The European Commission’s new circular economy package will include fresh legislation on waste, fertilisers, and water reuse, “strong commitments” on Eco-design, strategies for handling plastics and chemicals, and “major” funding for innovation, EurActiv has learnt.
Internal Commission documents seen by EurActiv revealed the bundle of rules and initiatives will include “targeted action” in food, construction, industrial and mining waste, and public procurement.
Policymakers believe that the shift to a circular economy, in which as little is wasted as possible, is necessary in a world with finite resources and a booming population.
The paper is not yet finalised, leaves out exact numbers for 2025 and 2030 targets, and is subject to change. It will require approval by the College of Commissioners before it is launched before the end of the year, most likely in December.
Landfill targets are mentioned twice in the document but are bracketed, which could signal doubt over their final inclusion in the package.
But the document does point to the likely direction of the executive’s thinking on how best to replace the package of waste, incineration, and recycling laws it axed in December last year.
The previous Barroso Commission had proposed its own circular economy package, which was pending when President Jean-Claude Juncker took over almost a year ago. It was controversially axed by First Vice-President Frans Timmermans as part of the executive’s drive for leaner law-making dubbed "better regulation".
Timmermans promised the new package would be “more ambitious” and include the “full circle” of the circular economy. This was widely interpreted as a signal that the replacement package would have an increased focus on Eco-design standards for making products easier to recycle.
That is borne out by the internal document, which states that the European Commission will adopt an Eco-design plan for 2015-2017. This will focus on developing product requirements under the Eco-design directive.
The current Eco-design directive focuses only on energy efficiency. But in the future, the document states, resource efficiency issues such as reparability, durability, and recyclability will be examined.
To incentivise better product design, the Commission plans to alter the amounts of money producers pay towards the end of life treatment of their products. This will be done through Extended Producer Responsibility schemes that mandate producers to pay for the recycling of their products.
Revised legislation on waste
On waste, the draft circular economy package mentions “long-term” recycling targets for paper, glass, plastics, metal and wood packaging, which will reinforce municipal waste targets. A 2025 and 2030 target for recycling wood packaging is mentioned, but without a percentage. Action on landfill is also cited in the draft, but is bracketed.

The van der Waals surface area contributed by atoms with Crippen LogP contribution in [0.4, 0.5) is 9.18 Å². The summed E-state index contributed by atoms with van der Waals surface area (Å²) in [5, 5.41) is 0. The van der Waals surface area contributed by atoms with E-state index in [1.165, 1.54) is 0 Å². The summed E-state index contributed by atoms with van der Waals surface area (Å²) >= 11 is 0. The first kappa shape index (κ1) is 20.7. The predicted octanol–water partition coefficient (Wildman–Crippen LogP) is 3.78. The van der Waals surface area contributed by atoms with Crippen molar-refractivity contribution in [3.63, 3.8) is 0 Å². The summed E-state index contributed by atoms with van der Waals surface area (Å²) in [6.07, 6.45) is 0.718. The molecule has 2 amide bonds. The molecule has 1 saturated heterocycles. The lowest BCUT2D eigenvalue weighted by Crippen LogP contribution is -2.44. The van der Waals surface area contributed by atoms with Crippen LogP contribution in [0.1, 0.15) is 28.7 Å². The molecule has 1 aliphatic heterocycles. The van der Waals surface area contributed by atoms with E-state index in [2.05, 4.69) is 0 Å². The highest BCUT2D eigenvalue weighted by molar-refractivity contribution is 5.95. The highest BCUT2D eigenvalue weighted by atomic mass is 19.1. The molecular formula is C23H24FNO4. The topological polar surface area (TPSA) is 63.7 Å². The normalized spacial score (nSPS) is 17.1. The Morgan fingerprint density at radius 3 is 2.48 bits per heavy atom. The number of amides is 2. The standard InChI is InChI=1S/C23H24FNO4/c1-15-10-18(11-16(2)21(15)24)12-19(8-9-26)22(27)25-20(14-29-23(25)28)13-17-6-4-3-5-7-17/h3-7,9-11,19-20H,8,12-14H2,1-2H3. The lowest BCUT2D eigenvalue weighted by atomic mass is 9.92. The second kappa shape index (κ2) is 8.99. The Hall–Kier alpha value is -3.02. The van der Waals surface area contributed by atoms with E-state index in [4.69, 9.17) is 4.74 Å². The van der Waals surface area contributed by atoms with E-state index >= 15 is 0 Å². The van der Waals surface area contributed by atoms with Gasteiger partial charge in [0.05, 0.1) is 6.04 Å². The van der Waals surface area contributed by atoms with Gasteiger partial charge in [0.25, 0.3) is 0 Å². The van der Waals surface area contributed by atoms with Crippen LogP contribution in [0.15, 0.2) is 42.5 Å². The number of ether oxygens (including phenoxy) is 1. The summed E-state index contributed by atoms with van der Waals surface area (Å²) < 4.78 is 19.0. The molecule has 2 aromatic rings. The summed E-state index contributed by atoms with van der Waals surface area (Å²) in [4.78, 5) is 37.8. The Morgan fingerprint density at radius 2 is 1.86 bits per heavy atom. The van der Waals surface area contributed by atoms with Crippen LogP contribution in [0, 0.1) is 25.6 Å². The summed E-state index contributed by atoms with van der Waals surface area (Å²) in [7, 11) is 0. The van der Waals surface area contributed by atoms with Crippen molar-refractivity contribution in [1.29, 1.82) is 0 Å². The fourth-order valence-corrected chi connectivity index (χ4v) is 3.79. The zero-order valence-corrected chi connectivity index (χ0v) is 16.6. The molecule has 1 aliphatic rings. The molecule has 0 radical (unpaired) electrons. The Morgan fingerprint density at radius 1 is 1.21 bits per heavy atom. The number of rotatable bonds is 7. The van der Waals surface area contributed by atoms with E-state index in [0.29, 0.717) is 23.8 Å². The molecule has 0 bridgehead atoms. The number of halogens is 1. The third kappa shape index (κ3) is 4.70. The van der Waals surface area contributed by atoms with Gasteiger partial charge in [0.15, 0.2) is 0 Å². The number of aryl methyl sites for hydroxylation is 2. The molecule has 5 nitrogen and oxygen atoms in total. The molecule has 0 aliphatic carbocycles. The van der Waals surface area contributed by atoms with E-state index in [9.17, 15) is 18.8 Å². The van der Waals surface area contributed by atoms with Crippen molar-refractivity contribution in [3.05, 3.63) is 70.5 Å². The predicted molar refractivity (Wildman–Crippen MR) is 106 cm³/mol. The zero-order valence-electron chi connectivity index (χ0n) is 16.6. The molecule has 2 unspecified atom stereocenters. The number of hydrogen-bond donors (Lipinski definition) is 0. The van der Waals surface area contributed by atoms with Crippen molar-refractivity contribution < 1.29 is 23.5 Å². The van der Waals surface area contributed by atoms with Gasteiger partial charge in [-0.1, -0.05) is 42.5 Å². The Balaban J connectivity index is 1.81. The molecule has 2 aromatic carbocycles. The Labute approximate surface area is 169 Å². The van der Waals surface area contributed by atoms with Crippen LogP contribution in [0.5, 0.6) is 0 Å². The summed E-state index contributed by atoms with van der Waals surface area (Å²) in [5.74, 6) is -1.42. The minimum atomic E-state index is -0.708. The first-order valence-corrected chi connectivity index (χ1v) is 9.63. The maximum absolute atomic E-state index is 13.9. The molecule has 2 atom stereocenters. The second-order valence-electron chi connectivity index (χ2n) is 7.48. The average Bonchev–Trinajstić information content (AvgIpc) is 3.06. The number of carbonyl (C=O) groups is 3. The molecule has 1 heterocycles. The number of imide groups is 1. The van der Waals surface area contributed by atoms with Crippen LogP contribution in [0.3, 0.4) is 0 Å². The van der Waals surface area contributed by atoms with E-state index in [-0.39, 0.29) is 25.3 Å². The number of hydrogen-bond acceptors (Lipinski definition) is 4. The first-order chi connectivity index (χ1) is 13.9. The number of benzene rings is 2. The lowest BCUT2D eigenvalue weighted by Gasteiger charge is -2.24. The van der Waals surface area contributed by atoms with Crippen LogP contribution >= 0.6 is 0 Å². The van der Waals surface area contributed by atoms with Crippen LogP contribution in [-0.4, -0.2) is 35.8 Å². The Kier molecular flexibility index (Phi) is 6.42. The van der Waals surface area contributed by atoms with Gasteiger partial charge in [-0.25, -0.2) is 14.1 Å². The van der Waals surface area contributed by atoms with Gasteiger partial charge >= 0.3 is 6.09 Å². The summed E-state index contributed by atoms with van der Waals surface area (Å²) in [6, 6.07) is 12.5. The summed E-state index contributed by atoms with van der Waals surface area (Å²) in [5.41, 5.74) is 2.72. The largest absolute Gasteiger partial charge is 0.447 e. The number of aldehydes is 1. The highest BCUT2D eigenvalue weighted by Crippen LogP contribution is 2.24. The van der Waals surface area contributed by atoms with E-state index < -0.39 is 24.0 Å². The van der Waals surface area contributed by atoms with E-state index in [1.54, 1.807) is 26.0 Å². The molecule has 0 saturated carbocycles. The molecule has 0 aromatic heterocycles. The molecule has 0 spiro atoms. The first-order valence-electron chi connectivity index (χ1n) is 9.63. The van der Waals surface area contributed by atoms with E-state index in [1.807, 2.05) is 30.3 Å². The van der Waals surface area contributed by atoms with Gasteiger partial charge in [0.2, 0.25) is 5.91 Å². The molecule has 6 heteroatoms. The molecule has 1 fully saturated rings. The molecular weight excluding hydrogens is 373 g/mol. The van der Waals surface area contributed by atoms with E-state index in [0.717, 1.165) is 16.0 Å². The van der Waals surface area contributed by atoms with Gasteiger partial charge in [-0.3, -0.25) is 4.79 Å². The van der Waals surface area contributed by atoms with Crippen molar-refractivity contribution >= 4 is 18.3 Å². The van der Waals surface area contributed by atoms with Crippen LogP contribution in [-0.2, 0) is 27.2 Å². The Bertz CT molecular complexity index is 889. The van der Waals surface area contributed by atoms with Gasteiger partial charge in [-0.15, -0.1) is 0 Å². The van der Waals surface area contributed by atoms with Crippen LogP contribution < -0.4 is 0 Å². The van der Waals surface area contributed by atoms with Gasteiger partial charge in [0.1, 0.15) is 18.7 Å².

The executive will also examine the role of biomass ― burning wood for energy ― and its compatibility with the EU’s Energy Union strategy and the circular economy.
The draft EU laws on waste will clarify the definition of by-products in a bid to encourage their re-use.
Turning to agriculture, the Commission draft says it will launch legislation to revise EU regulations on fertilisers. It will also issue binding rules for minimum requirements for reused water. Waste can be reused in irrigation and groundwater recharge.
The action plan sees a major role for research and innovation funding under the EU's Horizon 2020 prgoramme. This is expected to drive the investment in innovation needed to sterr the transition to a new circular economy.
There will be a “targeted outreach” to help the financing of circular economy projects under the €315-billion Juncker Investment Plan. Cohesion Policy funds are also cited as possible sources of finance for green projects, according to the paper.
The executive will push to integrate circular economy issues into Green Public Procurement criteria, and reinforce its use in EU funding, the paper says.
Stopping short of regulation
EU officials have stopped short of issuing draft legislation for plastics, food waste, critical raw materials, construction and demolition, and biomass, according to the action plan.
Instead, it will adopt a strategy on plastics, focusing on recyclability, the prevention of marine litter, biodegradability and hazardous substances.
On food waste, the European Commission is proposing a common EU method for measuring discards at different stages of the supply chain. It plans to clarify existing legislation to minimise it, and will look into how to make “best before” labels more widely understood.
The executive plans a report on critical raw materials, which will feed into likely later action. Pre-demolition guidelines to encourage recovery of construction and waste will also be developed by officials.
It is possible all of these softer intiatives could be replaced with hard regulation in the future.
The Commission plans to work with the European Environment Agency to monitor the bloc’s progress towards the circular economy, according to the draft document.